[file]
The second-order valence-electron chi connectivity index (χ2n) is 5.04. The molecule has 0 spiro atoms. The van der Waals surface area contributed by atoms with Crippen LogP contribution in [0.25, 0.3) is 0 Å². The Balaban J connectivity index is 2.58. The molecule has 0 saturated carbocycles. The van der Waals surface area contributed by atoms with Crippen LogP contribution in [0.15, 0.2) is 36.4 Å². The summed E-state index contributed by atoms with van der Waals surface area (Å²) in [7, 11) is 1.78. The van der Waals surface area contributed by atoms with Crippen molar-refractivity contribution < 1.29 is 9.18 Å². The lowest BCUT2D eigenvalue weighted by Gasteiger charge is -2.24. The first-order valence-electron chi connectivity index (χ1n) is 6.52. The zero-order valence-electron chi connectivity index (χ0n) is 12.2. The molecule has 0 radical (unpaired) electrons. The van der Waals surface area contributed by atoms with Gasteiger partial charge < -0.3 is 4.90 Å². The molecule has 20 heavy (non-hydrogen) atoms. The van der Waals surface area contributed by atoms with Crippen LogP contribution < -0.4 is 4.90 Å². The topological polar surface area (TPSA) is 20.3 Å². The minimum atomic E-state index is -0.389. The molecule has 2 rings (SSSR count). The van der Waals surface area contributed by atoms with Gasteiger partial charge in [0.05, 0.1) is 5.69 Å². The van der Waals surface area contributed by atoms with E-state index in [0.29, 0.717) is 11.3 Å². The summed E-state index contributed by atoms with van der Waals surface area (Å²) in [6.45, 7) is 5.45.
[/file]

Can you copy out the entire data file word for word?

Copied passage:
The second-order valence-electron chi connectivity index (χ2n) is 5.04. The molecule has 0 spiro atoms. The van der Waals surface area contributed by atoms with Crippen LogP contribution in [0.25, 0.3) is 0 Å². The Balaban J connectivity index is 2.58. The molecule has 0 saturated carbocycles. The van der Waals surface area contributed by atoms with Crippen LogP contribution in [0.15, 0.2) is 36.4 Å². The summed E-state index contributed by atoms with van der Waals surface area (Å²) in [7, 11) is 1.78. The van der Waals surface area contributed by atoms with Crippen molar-refractivity contribution < 1.29 is 9.18 Å². The lowest BCUT2D eigenvalue weighted by Gasteiger charge is -2.24. The first-order valence-electron chi connectivity index (χ1n) is 6.52. The zero-order valence-electron chi connectivity index (χ0n) is 12.2. The molecule has 0 radical (unpaired) electrons. The van der Waals surface area contributed by atoms with Gasteiger partial charge < -0.3 is 4.90 Å². The molecule has 20 heavy (non-hydrogen) atoms. The van der Waals surface area contributed by atoms with Crippen LogP contribution < -0.4 is 4.90 Å². The topological polar surface area (TPSA) is 20.3 Å². The minimum atomic E-state index is -0.389. The molecule has 2 rings (SSSR count). The van der Waals surface area contributed by atoms with Gasteiger partial charge in [0.05, 0.1) is 5.69 Å². The van der Waals surface area contributed by atoms with E-state index in [0.29, 0.717) is 11.3 Å². The summed E-state index contributed by atoms with van der Waals surface area (Å²) in [6.45, 7) is 5.45.